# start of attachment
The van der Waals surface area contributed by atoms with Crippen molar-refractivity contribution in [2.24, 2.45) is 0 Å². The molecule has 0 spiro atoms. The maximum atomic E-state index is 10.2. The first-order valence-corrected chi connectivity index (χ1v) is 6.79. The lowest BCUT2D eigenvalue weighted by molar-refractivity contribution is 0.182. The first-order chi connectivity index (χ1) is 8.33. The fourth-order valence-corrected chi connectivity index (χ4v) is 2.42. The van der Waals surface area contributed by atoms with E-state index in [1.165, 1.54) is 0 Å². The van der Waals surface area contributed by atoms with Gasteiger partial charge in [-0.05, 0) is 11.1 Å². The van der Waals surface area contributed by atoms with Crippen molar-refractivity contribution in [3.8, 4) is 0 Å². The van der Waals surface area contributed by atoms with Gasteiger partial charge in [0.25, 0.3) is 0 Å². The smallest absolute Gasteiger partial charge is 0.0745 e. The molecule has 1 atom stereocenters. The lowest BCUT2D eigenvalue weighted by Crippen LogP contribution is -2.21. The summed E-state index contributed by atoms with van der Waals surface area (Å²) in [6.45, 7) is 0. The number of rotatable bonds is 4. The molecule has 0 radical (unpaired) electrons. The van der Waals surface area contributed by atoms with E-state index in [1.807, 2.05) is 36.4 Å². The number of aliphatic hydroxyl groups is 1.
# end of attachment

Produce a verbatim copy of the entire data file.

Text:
The van der Waals surface area contributed by atoms with Crippen molar-refractivity contribution in [2.24, 2.45) is 0 Å². The molecule has 0 spiro atoms. The maximum atomic E-state index is 10.2. The first-order valence-corrected chi connectivity index (χ1v) is 6.79. The lowest BCUT2D eigenvalue weighted by molar-refractivity contribution is 0.182. The first-order chi connectivity index (χ1) is 8.33. The fourth-order valence-corrected chi connectivity index (χ4v) is 2.42. The van der Waals surface area contributed by atoms with E-state index in [1.165, 1.54) is 0 Å². The van der Waals surface area contributed by atoms with Gasteiger partial charge in [-0.05, 0) is 11.1 Å². The van der Waals surface area contributed by atoms with Crippen molar-refractivity contribution in [3.8, 4) is 0 Å². The van der Waals surface area contributed by atoms with Gasteiger partial charge in [0.25, 0.3) is 0 Å². The smallest absolute Gasteiger partial charge is 0.0745 e. The molecule has 1 atom stereocenters. The lowest BCUT2D eigenvalue weighted by Crippen LogP contribution is -2.21. The summed E-state index contributed by atoms with van der Waals surface area (Å²) in [6.45, 7) is 0. The number of rotatable bonds is 4. The molecule has 0 radical (unpaired) electrons. The van der Waals surface area contributed by atoms with E-state index in [1.807, 2.05) is 36.4 Å². The number of aliphatic hydroxyl groups is 1.